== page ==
An Abilene native and son of ACU alumni Kirk and Laura Wade, Hudson passed away in February 2016 following a courageous five-month battle with acute myeloid leukemia. He was 11 years old when he was diagnosed with this rare strain several months earlier (September 2015), and the inaugural HW5K was quickly organized while he was undergoing chemotherapy treatments at Cook Children’s. The P4X Foundation provides Apple iPod Touches and iTunes gift cards to pediatric cancer patients at Cook Children’s Medical Center. The foundation also assists Abilene-area children and families at Meek Children’s Medical Center at Hendrick Medical Center, the West Texas Rehabilitation Center, and Hendrick Hospice. “I’ve loved watching Hudson’s and Rex’s (Fleming) legacies impact the lives of people, many of whom they’ve never met,” said Karnei, a former Wildcat golfer who is pursuing his Master of Accountancy degree. “We also are thrilled that Hudson’s story is still being told all over the community and nation.” “This event has grown significantly and it’s far exceeded anything I could have dreamt of on a very cold morning three years ago when we started this race,” added Karnei. “ACU SAAC is very pleased to use this event to provide support to all the great things that P4X does for our community. Josh Fink (current SAAC President) and I worked very closely in planning this year’s race and I know it’s in great hands moving forward.” This event, which is held in honor of the late Hudson Wade, has raised over $15,000 for various cancer-based charities since its inception in November 2015. The growth and popularity of which has amazed organizer Kyle Karnei. The X in P4X is Rex Fleming, who died in 2012 following a two-year battle with brain cancer. The Abilene community stood behind Rex while he was going through treatments and made t-shirts that read, “P4X,” meaning Pray For Rex. After his death the “P” transitioned from “Pray” to “Play” when his parents Lance and Jill Fleming decided to start the P4X Foundation. The first HW5K netted $5,200, which was distributed between the Hudson Wade Family Foundation and Cure Search – a national non-profit foundation devoted to the search for cures for children’s cancer. At the following year’s event, approximately $5,700 was donated to the Abilene-based P4X Foundation. Lance Fleming is the Associate Director of Athletics for Media Relations at ACU. As part of the “Southland Gives Back” initiative, the Southland Conference will profile a community service outing from each of our 13 member institutions each weekday from Dec. 6 to 22. ABILENE, Texas – The third edition of Abilene Christian’s annual Hudson Wade 5K was its biggest to date in terms of participants and monies raised as more than 300 people came together last Saturday, Dec. 2, to generate several thousand dollars for the P4X (Play For Rex) Foundation.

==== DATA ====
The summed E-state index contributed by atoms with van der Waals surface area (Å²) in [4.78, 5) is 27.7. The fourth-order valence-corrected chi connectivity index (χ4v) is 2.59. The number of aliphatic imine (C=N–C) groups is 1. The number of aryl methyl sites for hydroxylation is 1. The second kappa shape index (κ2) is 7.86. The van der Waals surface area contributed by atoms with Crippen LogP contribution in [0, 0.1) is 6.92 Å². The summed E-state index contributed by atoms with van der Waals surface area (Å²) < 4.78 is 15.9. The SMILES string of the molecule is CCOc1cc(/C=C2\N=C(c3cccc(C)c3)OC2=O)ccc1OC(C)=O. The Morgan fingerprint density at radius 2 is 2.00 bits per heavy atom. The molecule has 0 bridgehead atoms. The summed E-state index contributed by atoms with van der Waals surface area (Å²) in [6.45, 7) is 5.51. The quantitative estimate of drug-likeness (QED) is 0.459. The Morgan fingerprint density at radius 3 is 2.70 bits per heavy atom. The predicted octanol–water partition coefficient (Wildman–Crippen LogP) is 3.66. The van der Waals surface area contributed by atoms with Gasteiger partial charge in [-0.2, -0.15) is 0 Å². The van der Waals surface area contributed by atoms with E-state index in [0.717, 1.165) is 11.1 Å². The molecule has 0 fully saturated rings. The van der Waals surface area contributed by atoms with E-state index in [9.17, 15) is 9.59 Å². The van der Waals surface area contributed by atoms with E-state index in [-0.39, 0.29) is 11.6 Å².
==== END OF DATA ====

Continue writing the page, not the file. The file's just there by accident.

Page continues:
Junior Minister of Indigenous Peoples’ Affairs Valarie Garrido-Lowe has posited that more should be done to foster the growth of the cassava producing sector. She made these comments at a recent meeting with executives of the National Toshaos Council (NTC), where the minister indicated that such diversification would improve the livelihoods of Indigenous peoples.Garrido-Lowe suggested that derivative products of cassava, an Amerindian staple, are ideal due to its financial and health benefits: “[There are] financial benefits of cassava; we can explore cassava snacks like cheesy cassava, garlic cassava, curio cassava; we should explore these things so that well packaged snacks into our supermarkets from the cassava here that is so healthy, because it doesn’t have gluten.”Junior Indigenous Peoples’ Affairs MinisterValarie Garrido-LoweShe noted that communities are capable of producing value-added products and have a more modernised cassava industry, pointing out that there are intentions to engage the University of Guyana on developing the industry: “We could talk with IAST (Institute of Applied Science & Technology) and try to get something going.”She further added that the rights of Indigenous peoples are likely to be better advocated as the NTC will see the establishment of its Secretariat, which she explained, will be given financial support from the Inter-American Development Bank.“People expect so much from us because we have promised so much but we will fulfil promises but we will go so many at a time and I am sure that you will get your secretariat from where you will be able to function properly with staff and I am happy to hear that IDB will be supporting financially,” she noted.Meanwhile, Minister of Indigenous Peoples’ Affairs Sydney Allicock told the NTC that subventions aside, they should think “outside the box” in attaining finance from other avenues. He suggested that the NTC could solicit funds from Indigenous Communities, in rotation, to fund its work in advocating its causes.“If the NTC gets itself really organised, I am certain that every month, each one of these villages could contribute $10,000 to your purse,” he noted, adding that the NTC can then go into negotiations with the bank in development projects relating to cottage industries that will sustain livelihood of the Amerindian communities.“If you have cassava – 6 bottles of casreep every month, you add 6 families, change them every month, you will get $10,000 coming into your coffer… what we would like to move away from, is that dependency syndrome…when you work and sweat for what you need, you have more value for it,” Allicock noted.He also noted that Indigenous communities should assume responsibility of many vehicles which were allocated in the past are currently in need of repairs. He however added that his government and ministry would continue efforts in supporting: “economic development, respect to ourselves, and to have an education system that would allow other Guyanese to understand how we live,” Allicock said.Meanwhile, the many concerns raised at the recently concluded National Toshaos Conference will be addressed at the upcoming NTC executive meeting in October.